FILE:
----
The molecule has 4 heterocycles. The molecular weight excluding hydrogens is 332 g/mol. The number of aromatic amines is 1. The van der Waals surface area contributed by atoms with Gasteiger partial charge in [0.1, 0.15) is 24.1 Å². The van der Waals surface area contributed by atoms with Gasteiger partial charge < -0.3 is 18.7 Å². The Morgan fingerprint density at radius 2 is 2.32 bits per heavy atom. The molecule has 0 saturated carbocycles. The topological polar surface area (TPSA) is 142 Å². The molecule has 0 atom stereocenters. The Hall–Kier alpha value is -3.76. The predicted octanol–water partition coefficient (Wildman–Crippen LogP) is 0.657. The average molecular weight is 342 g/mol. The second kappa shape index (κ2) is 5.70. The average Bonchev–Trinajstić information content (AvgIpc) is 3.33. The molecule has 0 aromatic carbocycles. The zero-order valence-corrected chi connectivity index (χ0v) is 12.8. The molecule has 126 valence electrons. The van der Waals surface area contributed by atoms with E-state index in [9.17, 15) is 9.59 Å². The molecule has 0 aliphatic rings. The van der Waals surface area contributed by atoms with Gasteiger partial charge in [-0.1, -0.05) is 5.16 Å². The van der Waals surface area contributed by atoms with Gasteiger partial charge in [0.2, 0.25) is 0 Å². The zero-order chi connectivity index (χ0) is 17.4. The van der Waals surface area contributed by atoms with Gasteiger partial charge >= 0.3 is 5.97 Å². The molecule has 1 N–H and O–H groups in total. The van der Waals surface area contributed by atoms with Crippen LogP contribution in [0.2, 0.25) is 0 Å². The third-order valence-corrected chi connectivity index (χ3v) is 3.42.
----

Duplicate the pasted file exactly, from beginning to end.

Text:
The molecule has 4 heterocycles. The molecular weight excluding hydrogens is 332 g/mol. The number of aromatic amines is 1. The van der Waals surface area contributed by atoms with Gasteiger partial charge in [0.1, 0.15) is 24.1 Å². The van der Waals surface area contributed by atoms with Gasteiger partial charge < -0.3 is 18.7 Å². The Morgan fingerprint density at radius 2 is 2.32 bits per heavy atom. The molecule has 0 saturated carbocycles. The topological polar surface area (TPSA) is 142 Å². The molecule has 0 atom stereocenters. The Hall–Kier alpha value is -3.76. The predicted octanol–water partition coefficient (Wildman–Crippen LogP) is 0.657. The average molecular weight is 342 g/mol. The second kappa shape index (κ2) is 5.70. The average Bonchev–Trinajstić information content (AvgIpc) is 3.33. The molecule has 0 aromatic carbocycles. The zero-order valence-corrected chi connectivity index (χ0v) is 12.8. The molecule has 126 valence electrons. The van der Waals surface area contributed by atoms with E-state index in [9.17, 15) is 9.59 Å². The molecule has 0 aliphatic rings. The van der Waals surface area contributed by atoms with Gasteiger partial charge in [-0.1, -0.05) is 5.16 Å². The van der Waals surface area contributed by atoms with Gasteiger partial charge in [0.2, 0.25) is 0 Å². The zero-order chi connectivity index (χ0) is 17.4. The van der Waals surface area contributed by atoms with Gasteiger partial charge >= 0.3 is 5.97 Å². The molecule has 1 N–H and O–H groups in total. The van der Waals surface area contributed by atoms with Crippen LogP contribution in [0.2, 0.25) is 0 Å². The third-order valence-corrected chi connectivity index (χ3v) is 3.42.